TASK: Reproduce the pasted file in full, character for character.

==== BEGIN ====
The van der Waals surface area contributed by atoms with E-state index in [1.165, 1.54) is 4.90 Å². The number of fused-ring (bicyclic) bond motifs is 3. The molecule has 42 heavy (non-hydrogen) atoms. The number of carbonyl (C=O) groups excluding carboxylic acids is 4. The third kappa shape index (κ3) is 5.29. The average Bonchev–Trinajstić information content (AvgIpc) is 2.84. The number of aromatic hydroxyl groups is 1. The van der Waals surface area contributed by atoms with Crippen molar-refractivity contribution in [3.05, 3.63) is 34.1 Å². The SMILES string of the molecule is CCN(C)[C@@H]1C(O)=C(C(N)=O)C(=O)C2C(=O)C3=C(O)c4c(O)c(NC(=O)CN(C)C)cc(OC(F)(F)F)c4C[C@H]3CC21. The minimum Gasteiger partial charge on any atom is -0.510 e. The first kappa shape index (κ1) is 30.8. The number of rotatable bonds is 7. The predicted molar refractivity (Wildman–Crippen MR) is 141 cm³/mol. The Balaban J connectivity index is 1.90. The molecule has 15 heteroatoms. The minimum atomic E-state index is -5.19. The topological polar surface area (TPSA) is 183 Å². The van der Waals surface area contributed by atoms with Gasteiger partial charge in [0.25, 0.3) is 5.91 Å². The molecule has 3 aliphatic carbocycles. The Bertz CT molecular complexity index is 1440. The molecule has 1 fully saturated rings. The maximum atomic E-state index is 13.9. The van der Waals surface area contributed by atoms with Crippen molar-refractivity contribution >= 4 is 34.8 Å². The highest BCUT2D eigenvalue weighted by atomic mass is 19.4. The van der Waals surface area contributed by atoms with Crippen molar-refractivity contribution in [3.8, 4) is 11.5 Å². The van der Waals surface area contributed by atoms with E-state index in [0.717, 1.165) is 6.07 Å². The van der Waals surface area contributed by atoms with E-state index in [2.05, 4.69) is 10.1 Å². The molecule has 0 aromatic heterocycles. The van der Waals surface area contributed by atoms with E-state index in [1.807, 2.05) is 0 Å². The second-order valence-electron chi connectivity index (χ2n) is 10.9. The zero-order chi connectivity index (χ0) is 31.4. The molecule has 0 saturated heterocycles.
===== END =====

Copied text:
The van der Waals surface area contributed by atoms with E-state index in [1.165, 1.54) is 4.90 Å². The number of fused-ring (bicyclic) bond motifs is 3. The molecule has 42 heavy (non-hydrogen) atoms. The number of carbonyl (C=O) groups excluding carboxylic acids is 4. The third kappa shape index (κ3) is 5.29. The average Bonchev–Trinajstić information content (AvgIpc) is 2.84. The number of aromatic hydroxyl groups is 1. The van der Waals surface area contributed by atoms with Crippen molar-refractivity contribution in [3.05, 3.63) is 34.1 Å². The SMILES string of the molecule is CCN(C)[C@@H]1C(O)=C(C(N)=O)C(=O)C2C(=O)C3=C(O)c4c(O)c(NC(=O)CN(C)C)cc(OC(F)(F)F)c4C[C@H]3CC21. The minimum Gasteiger partial charge on any atom is -0.510 e. The first kappa shape index (κ1) is 30.8. The number of rotatable bonds is 7. The predicted molar refractivity (Wildman–Crippen MR) is 141 cm³/mol. The Balaban J connectivity index is 1.90. The molecule has 15 heteroatoms. The minimum atomic E-state index is -5.19. The topological polar surface area (TPSA) is 183 Å². The van der Waals surface area contributed by atoms with Gasteiger partial charge in [0.25, 0.3) is 5.91 Å². The molecule has 3 aliphatic carbocycles. The Bertz CT molecular complexity index is 1440. The molecule has 1 fully saturated rings. The maximum atomic E-state index is 13.9. The van der Waals surface area contributed by atoms with Crippen molar-refractivity contribution >= 4 is 34.8 Å². The highest BCUT2D eigenvalue weighted by atomic mass is 19.4. The van der Waals surface area contributed by atoms with Crippen molar-refractivity contribution in [3.8, 4) is 11.5 Å². The van der Waals surface area contributed by atoms with E-state index in [0.717, 1.165) is 6.07 Å². The van der Waals surface area contributed by atoms with E-state index in [2.05, 4.69) is 10.1 Å². The molecule has 0 aromatic heterocycles. The van der Waals surface area contributed by atoms with E-state index in [1.807, 2.05) is 0 Å². The second-order valence-electron chi connectivity index (χ2n) is 10.9. The zero-order chi connectivity index (χ0) is 31.4. The molecule has 0 saturated heterocycles.